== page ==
Research into the effectiveness of ‘supported education’ programming, as well as guidebooks (and trainers’ guides) for individuals with mental illnesses who want to return to school to continue or complete their education.
20 Apps for Student Success
There are SO many apps for students that it is difficult to narrow down which ones can be helpful. Developed by our Supported Education Interventionist], Paige O’Sullivan, CTRS; this app list identifies key areas in which students with and without mental health conditions may need additional support!
About Supported Education
This one page document highlights Supported Education at a glance. It includes a definition of supported education, why it’s important today, and what it looks like in practice. Additionally, this documents details what an Educational Specialist is and how they work with students to achieve education goals.
Your College Community: How People with Psychiatric Disabilities Can Make the Most of Their College Experience
This manual details the various opportunities for support, social and personal growth, wellness, and entertainment students can find on campus. The guide provides tips on what college students should expect and how to take advantage of all that their college or university has to offer from arts and culture, health and recreation, academic supports, and maintaining mental wellness and recovery. Providers or student peer support specialists are welcome to adjust the manual to their specific college or university campus, or insert contact information to resources specific to the college so that they can tailor the students’ experience.
Education Fact Sheet: Consumers
This fact sheet summarizes the strategies and resources which can be used by mental health consumers to support them in reaching their educational goals, from obtaining a GED or enrolling in a trade school to succeeding in higher education. These documents may also be adapted to include the specific supports and services offered by your community or organization.
Education Fact Sheet: Providers
This fact sheet summarizes the strategies and resources which can be used by mental health providers to support them in reaching their educational goals, from obtaining a GED or enrolling in a trade school to succeeding in higher education. These documents may also be adapted to include the specific supports and services offered by your community or organization.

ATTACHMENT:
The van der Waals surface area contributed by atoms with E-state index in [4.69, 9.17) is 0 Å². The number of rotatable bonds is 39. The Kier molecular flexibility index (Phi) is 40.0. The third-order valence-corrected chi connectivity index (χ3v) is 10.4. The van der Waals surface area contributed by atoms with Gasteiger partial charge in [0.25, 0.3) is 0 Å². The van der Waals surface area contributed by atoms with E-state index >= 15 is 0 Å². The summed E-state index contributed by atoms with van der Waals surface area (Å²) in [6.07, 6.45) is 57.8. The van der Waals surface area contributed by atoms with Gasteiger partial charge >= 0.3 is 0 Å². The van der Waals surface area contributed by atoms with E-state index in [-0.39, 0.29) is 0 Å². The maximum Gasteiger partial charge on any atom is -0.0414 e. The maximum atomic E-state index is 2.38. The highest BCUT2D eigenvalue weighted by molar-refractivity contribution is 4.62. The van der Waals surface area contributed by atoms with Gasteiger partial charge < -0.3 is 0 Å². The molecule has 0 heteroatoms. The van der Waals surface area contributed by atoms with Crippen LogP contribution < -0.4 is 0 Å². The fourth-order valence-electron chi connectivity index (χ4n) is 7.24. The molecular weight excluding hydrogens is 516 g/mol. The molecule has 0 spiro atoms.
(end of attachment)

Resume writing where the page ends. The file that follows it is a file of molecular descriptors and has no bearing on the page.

A Practical Guide for People with Disabilities Who Want to Go to College
This document provides a practical guide to help people with disabilities who want to pursue their education goals at a community college, career institute, four-year college, university, or graduate school. The guide provides an overview of the challenges and supports needed to help achieve this goal. These include: finding the right school, locating supports, managing your disability and your education, and using your new educational qualifications in the search for a better job. Other areas addressed include assessing your own interests and skills, funding your education, disclosing your disability, and locating supports and services to succeed in school. This versatile guide can be used by consumers, rehabilitation and/or case management personnel, and family members/friends or individuals with disabilities.
The Barriers Faced by College Students with Psychiatric Disabilities
Dr. Mark Salzer, Ph.D. Director of the Temple University Collaborative, was interviewed by Larry Abramson from NPR’s All Things Considered on December 2, 2008, along with Karen Bower, Esq from the Bazelon Center for Metal Health Law on the barriers college students with psychiatric disabilities face.
The College Experience
This document provides students in college settings – along with their parents and instructors – tips for reducing the stresses that commonly impact college students, in addition to providing guidance on the type of ‘reasonable accommodations’ students with psychiatric disabilities can request to help them meet the demands of college.
Supporting Students: A Model Policy for Colleges and Universities
This 2007 monograph from the Bazelon Center for Mental Health Law provides a set of model policies for colleges and universities to use in responding to the complex issues raised by college students in crisis. It suggests guiding principles and specific activities related to offering appropriate counseling and referral, assuring confidentiality, providing reasonable accommodations, making and ending leaves of absence, utilizing disciplinary procedures in a nondiscriminatory way, and educating and training university personnel.
Collab Chats: Supported Education
In this video Paige O’Sullivan, our recreational therapist, introduces us to supported education. Shes go over what supported education is and the types of support that she offers.
Supporting College Students with Psychiatric Disabilities
Compared to other students, people with serious mental illnesses are nearly twice as likely to withdraw from college before finishing their degree. Disability Services Offices around the country frequently are looking for new ideas and approaches to supporting these students. The Temple University Collaborative is a national leader in this area and has developed a webinar that focuses on the experiences of college students with significant mental health issues, the supports that are most helpful to these students, factors that promote students’ use of disability support services, and barriers to the students’ use of disability support services.
What is Supported Education?
We sat down with Paige O’Sullivan, she discusses what she does and why it’s important.